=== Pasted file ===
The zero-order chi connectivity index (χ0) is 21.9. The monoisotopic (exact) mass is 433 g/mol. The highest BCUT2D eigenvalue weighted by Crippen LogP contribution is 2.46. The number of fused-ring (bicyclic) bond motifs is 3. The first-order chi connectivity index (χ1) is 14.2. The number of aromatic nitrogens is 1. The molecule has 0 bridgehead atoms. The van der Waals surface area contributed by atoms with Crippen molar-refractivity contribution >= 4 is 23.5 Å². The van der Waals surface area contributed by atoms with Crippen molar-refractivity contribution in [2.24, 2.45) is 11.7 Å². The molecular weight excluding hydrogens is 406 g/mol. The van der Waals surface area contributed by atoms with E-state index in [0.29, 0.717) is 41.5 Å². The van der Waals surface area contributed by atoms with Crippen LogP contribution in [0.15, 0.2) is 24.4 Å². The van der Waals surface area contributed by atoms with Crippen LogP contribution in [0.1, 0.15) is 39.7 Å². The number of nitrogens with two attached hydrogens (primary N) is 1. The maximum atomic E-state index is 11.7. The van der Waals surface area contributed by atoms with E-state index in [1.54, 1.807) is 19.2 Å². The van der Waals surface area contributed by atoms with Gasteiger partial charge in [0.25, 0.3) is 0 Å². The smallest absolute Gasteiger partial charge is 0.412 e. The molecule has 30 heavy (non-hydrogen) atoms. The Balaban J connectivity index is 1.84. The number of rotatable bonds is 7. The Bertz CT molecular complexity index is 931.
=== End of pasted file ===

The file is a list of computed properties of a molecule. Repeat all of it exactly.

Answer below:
The zero-order chi connectivity index (χ0) is 21.9. The monoisotopic (exact) mass is 433 g/mol. The highest BCUT2D eigenvalue weighted by Crippen LogP contribution is 2.46. The number of fused-ring (bicyclic) bond motifs is 3. The first-order chi connectivity index (χ1) is 14.2. The number of aromatic nitrogens is 1. The molecule has 0 bridgehead atoms. The van der Waals surface area contributed by atoms with Crippen molar-refractivity contribution >= 4 is 23.5 Å². The van der Waals surface area contributed by atoms with Crippen molar-refractivity contribution in [2.24, 2.45) is 11.7 Å². The molecular weight excluding hydrogens is 406 g/mol. The van der Waals surface area contributed by atoms with E-state index in [0.29, 0.717) is 41.5 Å². The van der Waals surface area contributed by atoms with Crippen LogP contribution in [0.15, 0.2) is 24.4 Å². The van der Waals surface area contributed by atoms with Crippen LogP contribution in [0.1, 0.15) is 39.7 Å². The number of nitrogens with two attached hydrogens (primary N) is 1. The maximum atomic E-state index is 11.7. The van der Waals surface area contributed by atoms with E-state index in [1.54, 1.807) is 19.2 Å². The van der Waals surface area contributed by atoms with Gasteiger partial charge in [0.25, 0.3) is 0 Å². The smallest absolute Gasteiger partial charge is 0.412 e. The molecule has 30 heavy (non-hydrogen) atoms. The Balaban J connectivity index is 1.84. The number of rotatable bonds is 7. The Bertz CT molecular complexity index is 931.